SHANGHAI (Reuters) – General Motors (GM.N) renews its Chinese line-up with a greater emphasis on electric cars and smart-drive technology to put a slump in sales after more than two decades of growth in a country that contributes nearly a fifth of its profits.
PHILO PHOTO: A new GM Cadillac XT6 SUV will be unveiled during the Media Day of the Shanghai Auto Show in Shanghai, China, April 16, 2019. REUTERS / Aly Song
GM’s new China boss Julian Blissett told Reuters it would renew its focus on luxury Cadillacs, expand larger but greener sports-themed cars (SUVs) and entry-level entry-level micro-electric cars (EVs).
He said new technologies such as EVs and cars with almost hands-free driving for highways will play a key role in GM’s China initiatives, which are part of a drive to regain momentum lost in the face of intense competition and shifting taste.
Blissett, who this year replaced China veteran Matt Tsien, spoke to Reuters ahead of GM’s Tech Day event in Shanghai later on Wednesday, where he and Chief Executive Mary Barra are expected to announce some of the new plans for technology and product development.
“This market is electrifying fast. Cadillac is on its way to very heavy electrification. Buick will also electrify strongly, “Blissett said, adding that GM’s Chinese brands Baojun and Wuling would also cut the electrical route.
“The market is changing dramatically. So the concept of standing still in China does not work. ”
GM sells its Chevrolets, Buicks and Cadillacs in China, as well as its local brands Wuling and Baojun and has been one of the foreign success stories in the world’s largest car brand together with the German Volkswagen (VOWG_p.DE).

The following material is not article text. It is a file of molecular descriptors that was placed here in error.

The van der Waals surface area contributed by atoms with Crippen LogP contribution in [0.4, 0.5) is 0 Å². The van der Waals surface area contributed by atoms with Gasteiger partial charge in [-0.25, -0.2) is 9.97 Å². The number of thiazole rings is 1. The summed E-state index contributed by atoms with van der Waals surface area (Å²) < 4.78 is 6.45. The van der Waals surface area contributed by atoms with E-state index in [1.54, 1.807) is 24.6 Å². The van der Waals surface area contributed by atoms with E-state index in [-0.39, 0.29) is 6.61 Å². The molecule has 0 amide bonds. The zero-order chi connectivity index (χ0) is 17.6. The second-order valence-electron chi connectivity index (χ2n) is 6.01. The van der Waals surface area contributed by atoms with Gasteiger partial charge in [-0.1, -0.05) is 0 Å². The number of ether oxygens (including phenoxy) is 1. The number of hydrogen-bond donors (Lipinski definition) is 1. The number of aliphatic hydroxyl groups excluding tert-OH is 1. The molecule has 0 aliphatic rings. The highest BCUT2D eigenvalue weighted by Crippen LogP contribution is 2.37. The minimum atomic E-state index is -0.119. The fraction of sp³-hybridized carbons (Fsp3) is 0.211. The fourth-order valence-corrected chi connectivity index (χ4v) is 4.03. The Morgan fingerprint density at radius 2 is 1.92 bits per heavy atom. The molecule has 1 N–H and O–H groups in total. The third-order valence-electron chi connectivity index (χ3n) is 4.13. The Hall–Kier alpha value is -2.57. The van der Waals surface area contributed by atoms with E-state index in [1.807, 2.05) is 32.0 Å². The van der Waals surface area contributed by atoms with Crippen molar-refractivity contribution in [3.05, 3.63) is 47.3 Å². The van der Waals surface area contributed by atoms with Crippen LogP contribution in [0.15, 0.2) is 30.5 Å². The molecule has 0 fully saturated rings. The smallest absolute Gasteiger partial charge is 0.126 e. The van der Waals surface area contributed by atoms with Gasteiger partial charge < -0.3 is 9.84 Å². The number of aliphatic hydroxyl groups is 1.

But GM sales outlets have taken a hit, falling to 3.1 million cars in 2019 from a record 4 million in 2017.
A slowdown in China’s economy and the resulting weakness in its car market have been a major factor behind GM’s loss of sales, but analysts say competition has also intensified.
Toyota (7203.T), Volkswagen and Honda (7267.T) have done food in GM’s business while Chinese motorists like Geely (0175.HK) and Great Wall (601633.SS) create better quality cars that can compete more effectively with the global giants.
GM also opposes competition from Tesla (TSLA.O) while Lynk & Co and Polestar, brands affiliated with Volvo, have sleek sleek designs that Chinese consumers crave.
Back to 4 million
In 2017, GM China accounted for 14.3% of total sales of 28.2 million cars. By 2019, that was down to a 12.2% share of 25.4 million cars.
Blissett said the main goal of their strategy was to get back on sales of 4 million cars a year as soon as possible.
“Our company is a high technical cost, companies with high capital costs, so without scale it is quite difficult to earn money. We have to get back to that, “he told Reuters.
He said he could not give an exact time frame for when GM would reach its target due to the uncertainty about how fast economies around the world are recovering from the coronavirus fallon.
Some GM officials have privately admitted that their brands, particularly Chevrolet, have been slow to introduce more SUVs in China as they have become increasingly popular.
However, both Buick and Chevrolet now have four SUVs each and Cadillac has three, Blissett said.
Analysts have also said that the promotion of their top-end Cadillac brand came at the expense of Buick and Chevy sales, and that it failed to match rivals with its sleek designs.